1. What happens with Polyphêmos the Kyklops?  Where does Odysseus go wrong?  What mistake does he make?  What does that mistake tell us about the values of ancient Greek culture?
  2. What happens with Kirkê?  In Book IX, Odysseus and his men are on a deserted island that has lots of fertile land and good water, but they "gazed, too, at Kyklopês Land, so near, / we saw their smoke, heard bleating from their flocks" (lines 177-178).  In Book X, we find a similar event:  "Gazing out / from that high place over a land of thicket, / oaks and wide watercourses, I could see / a smoke wisp from the woodland hall of Kirkê" (lines 163-166).  Homer has made the two episodes subtly parallel -- in each case, the first sign of life is smoke.  Did Odysseus learn anything from his first encounter with a wisp of smoke in a strange land?  Does he approach Kirkê differently from the way he approached the Kyklops?  What, if anything, has he learned?  How is he wiser?  What does his newfound wisdom tell us about the values of ancient Greek culture?  What did they value as wise?
  3. What happens with the cattle of Hêlios?  In Book I, the narrator says that Odysseus couldn't save his men, "for their own recklessness destroyed them all -- / children and fools, they killed and feasted on / the cattle of Lord Hêlios, the Sun" (lines 12-14).  Do you agree with this perception of events?  Did the men deserve their fate?  Were they reckless children and fools?  What kind of standards did the ancient Greeks use to judge people's actions?  Are their standards different from ours?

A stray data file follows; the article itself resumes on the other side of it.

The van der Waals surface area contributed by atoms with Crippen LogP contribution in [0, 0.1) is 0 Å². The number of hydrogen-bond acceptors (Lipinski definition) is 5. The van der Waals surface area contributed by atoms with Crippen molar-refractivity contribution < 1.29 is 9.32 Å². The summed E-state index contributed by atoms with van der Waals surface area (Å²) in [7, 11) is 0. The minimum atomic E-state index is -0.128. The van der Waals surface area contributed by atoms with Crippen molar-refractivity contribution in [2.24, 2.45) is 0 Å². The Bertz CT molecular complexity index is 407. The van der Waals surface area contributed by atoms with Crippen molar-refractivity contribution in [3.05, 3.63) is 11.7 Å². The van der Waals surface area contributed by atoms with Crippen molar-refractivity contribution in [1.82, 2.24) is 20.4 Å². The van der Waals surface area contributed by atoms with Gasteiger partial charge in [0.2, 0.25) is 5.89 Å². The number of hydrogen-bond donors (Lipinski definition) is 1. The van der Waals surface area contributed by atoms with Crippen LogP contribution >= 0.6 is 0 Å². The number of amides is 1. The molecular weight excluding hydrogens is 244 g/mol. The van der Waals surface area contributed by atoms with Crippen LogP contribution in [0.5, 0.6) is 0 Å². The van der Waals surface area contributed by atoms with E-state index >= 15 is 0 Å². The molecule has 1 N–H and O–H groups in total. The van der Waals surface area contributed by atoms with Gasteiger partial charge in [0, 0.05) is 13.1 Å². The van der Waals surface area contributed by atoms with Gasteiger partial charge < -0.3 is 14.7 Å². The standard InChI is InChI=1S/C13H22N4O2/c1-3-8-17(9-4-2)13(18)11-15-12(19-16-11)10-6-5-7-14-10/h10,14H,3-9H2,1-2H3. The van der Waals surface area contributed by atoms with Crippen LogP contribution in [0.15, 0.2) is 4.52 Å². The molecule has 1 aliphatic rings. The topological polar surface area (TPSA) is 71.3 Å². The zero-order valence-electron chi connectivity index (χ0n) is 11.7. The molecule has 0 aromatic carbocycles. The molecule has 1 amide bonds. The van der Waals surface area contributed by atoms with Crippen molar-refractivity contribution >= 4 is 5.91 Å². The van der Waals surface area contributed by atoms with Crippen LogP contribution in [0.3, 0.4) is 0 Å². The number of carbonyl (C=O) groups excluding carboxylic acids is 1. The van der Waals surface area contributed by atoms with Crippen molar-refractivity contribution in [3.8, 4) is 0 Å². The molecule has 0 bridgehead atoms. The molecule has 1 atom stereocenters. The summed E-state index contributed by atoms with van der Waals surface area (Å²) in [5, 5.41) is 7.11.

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Odyssey, Books XIII-XXIV:
Finally, Odysseus has made it back to Ithaka.  As you read the second half of the poem, concentrate on four areas:
  1. What did you expect Odysseus to do when he got home?  How did you expect him to do it?  What did you expect Penelope and Telémakhos to do?  Did things turn out the way you expected?  How so or how not?  What do you learn about the values of ancient Greek culture from the hero's behavior once he's home?  Do those values differ significantly from ours?  Were you able to predict what would happen and why?
  2. Why doesn't the poem end with Book XII?  If the point of the poem is for us to learn something valuable by watching Odysseus pass through his trials, haven't we already learned our lesson by the end of Book XII?  Why can't Odysseus just go home and live happily ever after?  Why do we need another twelve books about his adventures at home in Ithaka?  What are these second twelve books about?  Do they just reinforce and repeat the themes of the first twelve books?  Is something new going on?
  3. What role does destiny play in the fate of the suitors?  Watch in particular for Amphínomos (who appears briefly in Book XVIII and again in Book XXII).  Why are some suitors spared and others not?  What makes one guilty and another innocent?  Does the fate of the suitors bear out the judgment of the narrator on their badness?
  4. What would you say is the biggest difference between our culture and Homer's?  Where do we disagree with ancient Greek culture the most in terms of our standards and values?  What is something that the Odyssey values as good that we would definitely think of as bad?  What is something that the Odyssey seems to consider bad that we would value as good today?